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Overcoming limitations of magnetic storage

November 24, 2014 7:49 am | by Emil Venere, Purdue Univ. | Comments

Researchers at Nano-Meta Technologies Inc. have shown how to overcome key limitations of a material that could enable the magnetic storage industry to achieve data-recording densities far beyond today's computers. The new technology could make it possible to record data on an unprecedented small scale using tiny "nanoantennas" and to increase the amount of data that can be stored on a standard magnetic disk by 10 to 100 times.

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Building on-ramp to cloud computing

November 24, 2014 7:43 am | by Mike Williams, Rice Univ. | Comments

Rice Univ. is preparing to offer its researchers who deal in “big data” the opportunity to compute in the cloud with fewer barriers. Rice is installing the Big Research Data Cloud (BiRD Cloud), which will allow for cloud bursting. That means data-intensive tasks can spill over into outside cloud-computing systems when necessary, essentially providing unlimited computing capacity.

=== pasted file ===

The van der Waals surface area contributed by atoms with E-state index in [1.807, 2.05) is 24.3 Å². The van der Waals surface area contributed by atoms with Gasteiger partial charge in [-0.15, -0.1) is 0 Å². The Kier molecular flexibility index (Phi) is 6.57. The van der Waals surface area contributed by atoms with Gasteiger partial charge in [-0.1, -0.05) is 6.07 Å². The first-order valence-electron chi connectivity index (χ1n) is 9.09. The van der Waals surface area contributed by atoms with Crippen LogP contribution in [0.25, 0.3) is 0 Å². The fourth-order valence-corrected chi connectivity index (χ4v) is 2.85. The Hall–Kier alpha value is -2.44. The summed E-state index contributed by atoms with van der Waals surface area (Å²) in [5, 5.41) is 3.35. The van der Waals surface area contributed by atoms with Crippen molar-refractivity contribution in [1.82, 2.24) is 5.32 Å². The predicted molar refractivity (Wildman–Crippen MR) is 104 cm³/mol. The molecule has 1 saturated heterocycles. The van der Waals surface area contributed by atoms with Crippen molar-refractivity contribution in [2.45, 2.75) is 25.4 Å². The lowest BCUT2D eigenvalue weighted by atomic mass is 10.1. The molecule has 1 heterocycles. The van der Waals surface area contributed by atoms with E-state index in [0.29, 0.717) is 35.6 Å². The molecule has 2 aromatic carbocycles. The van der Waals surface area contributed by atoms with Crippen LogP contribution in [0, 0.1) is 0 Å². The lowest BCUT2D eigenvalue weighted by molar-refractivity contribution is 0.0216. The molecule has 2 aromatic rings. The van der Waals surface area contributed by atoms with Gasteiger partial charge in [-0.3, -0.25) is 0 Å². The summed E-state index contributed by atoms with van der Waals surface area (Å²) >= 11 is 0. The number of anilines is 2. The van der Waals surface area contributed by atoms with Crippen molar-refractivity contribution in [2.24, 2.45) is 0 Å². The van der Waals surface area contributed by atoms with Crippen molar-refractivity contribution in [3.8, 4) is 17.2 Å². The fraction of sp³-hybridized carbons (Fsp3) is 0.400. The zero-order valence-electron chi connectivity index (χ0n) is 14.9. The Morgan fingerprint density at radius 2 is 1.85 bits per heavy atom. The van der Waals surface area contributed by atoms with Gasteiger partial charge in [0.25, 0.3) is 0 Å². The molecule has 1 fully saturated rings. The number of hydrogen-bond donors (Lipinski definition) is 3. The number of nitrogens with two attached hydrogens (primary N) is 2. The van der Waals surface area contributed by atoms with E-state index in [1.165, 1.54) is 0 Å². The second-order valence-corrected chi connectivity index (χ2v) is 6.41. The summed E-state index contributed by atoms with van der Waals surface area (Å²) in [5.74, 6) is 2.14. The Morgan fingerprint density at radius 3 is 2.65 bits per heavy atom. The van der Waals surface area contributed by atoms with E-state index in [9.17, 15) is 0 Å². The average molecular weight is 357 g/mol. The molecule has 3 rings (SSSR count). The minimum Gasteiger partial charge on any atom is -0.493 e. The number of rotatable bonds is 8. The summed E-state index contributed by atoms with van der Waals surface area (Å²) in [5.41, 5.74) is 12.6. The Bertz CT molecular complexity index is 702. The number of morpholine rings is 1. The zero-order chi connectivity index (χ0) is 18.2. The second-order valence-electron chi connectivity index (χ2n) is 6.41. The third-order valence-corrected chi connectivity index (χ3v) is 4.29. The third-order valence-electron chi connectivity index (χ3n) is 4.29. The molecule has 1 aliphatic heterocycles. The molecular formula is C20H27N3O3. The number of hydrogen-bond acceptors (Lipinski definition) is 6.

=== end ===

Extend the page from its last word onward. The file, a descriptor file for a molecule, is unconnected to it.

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U.S. looking past Ebola to prepare for next outbreak

November 23, 2014 8:59 am | by Lauran Neergaard - AP Medical Writer - Associated Press | Comments

The next Ebola or the next SARS. Maybe even the next HIV. Even before the Ebola epidemic in West Africa is brought under control, public health officials are girding for the next health disaster. Ebola sprang from one of those blind spots, in an area that lacks the health systems needed to detect an outbreak before it becomes a crisis.